What Role Should Job Descriptions Play In Employee Objective Setting?
Some managers feel that job descriptions "should" be enough to help guide employees. Or that you can rely on job descriptions to set specific goals and objectives. Generally both of these conclusions are wrong.
Typically, a job description is general in nature and applies to a POSITION, rather than the person or people occupying that position. Even if you have ten people in the same job, each person may have different skills and abilities, and you may want them doing somewhat different things, even though their job descriptions are identical. It would be foolish to pretend that each person is the same.
It makes much more sense to set employee goals and objectives on an individual employee basis. So, even if two people have the same job description, everyone benefits if employee strengths and weaknesses are considered in goal setting. If you rely only on the job description you lose that ability.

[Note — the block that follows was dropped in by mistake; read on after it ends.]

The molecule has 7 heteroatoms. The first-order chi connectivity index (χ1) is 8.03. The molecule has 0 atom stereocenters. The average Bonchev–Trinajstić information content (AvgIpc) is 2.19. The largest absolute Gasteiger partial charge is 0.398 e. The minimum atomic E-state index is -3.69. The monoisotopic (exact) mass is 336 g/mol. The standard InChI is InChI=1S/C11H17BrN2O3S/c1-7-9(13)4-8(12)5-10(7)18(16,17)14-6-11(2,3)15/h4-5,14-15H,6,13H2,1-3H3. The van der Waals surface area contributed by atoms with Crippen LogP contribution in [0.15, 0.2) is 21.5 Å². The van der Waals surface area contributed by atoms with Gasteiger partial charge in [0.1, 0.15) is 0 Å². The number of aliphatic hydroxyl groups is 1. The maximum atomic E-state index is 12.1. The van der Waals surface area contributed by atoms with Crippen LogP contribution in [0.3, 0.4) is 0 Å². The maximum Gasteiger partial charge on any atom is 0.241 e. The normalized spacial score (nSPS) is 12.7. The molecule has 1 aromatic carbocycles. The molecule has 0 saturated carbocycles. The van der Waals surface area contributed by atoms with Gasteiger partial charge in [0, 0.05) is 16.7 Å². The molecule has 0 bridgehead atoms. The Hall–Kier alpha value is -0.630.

Also, job descriptions aren't specific enough. They describe general activities, not specific results we want. Consider also that job descriptions, once written, are not revised regularly and are frequently outdated. Do you want an employee working to achieve things described in outdated job descriptions? Of course not.
So, you can use job descriptions (if they are current), as a starting point for setting annual employee goals and objectives, but you can't use job descriptions in place of setting goals and objectives.
See Also: Performance Planning For Managers